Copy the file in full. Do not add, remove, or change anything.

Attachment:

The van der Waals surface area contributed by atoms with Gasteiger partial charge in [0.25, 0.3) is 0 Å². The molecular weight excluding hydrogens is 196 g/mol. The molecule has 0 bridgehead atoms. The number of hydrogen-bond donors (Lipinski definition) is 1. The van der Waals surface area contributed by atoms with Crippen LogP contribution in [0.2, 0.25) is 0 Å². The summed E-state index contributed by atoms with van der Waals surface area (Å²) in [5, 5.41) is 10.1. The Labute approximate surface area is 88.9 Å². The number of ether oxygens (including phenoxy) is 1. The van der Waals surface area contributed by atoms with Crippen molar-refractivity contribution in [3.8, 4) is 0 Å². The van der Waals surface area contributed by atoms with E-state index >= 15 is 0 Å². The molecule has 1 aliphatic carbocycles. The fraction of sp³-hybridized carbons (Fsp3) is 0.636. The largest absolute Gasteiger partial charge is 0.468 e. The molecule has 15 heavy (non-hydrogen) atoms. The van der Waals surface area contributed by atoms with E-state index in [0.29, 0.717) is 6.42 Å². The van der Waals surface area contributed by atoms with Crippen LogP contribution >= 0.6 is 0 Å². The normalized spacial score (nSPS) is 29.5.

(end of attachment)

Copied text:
The van der Waals surface area contributed by atoms with Gasteiger partial charge in [0.25, 0.3) is 0 Å². The molecular weight excluding hydrogens is 196 g/mol. The molecule has 0 bridgehead atoms. The number of hydrogen-bond donors (Lipinski definition) is 1. The van der Waals surface area contributed by atoms with Crippen LogP contribution in [0.2, 0.25) is 0 Å². The summed E-state index contributed by atoms with van der Waals surface area (Å²) in [5, 5.41) is 10.1. The Labute approximate surface area is 88.9 Å². The number of ether oxygens (including phenoxy) is 1. The van der Waals surface area contributed by atoms with Crippen molar-refractivity contribution in [3.8, 4) is 0 Å². The van der Waals surface area contributed by atoms with E-state index >= 15 is 0 Å². The molecule has 1 aliphatic carbocycles. The fraction of sp³-hybridized carbons (Fsp3) is 0.636. The largest absolute Gasteiger partial charge is 0.468 e. The molecule has 15 heavy (non-hydrogen) atoms. The van der Waals surface area contributed by atoms with E-state index in [0.29, 0.717) is 6.42 Å². The van der Waals surface area contributed by atoms with Crippen LogP contribution >= 0.6 is 0 Å². The normalized spacial score (nSPS) is 29.5.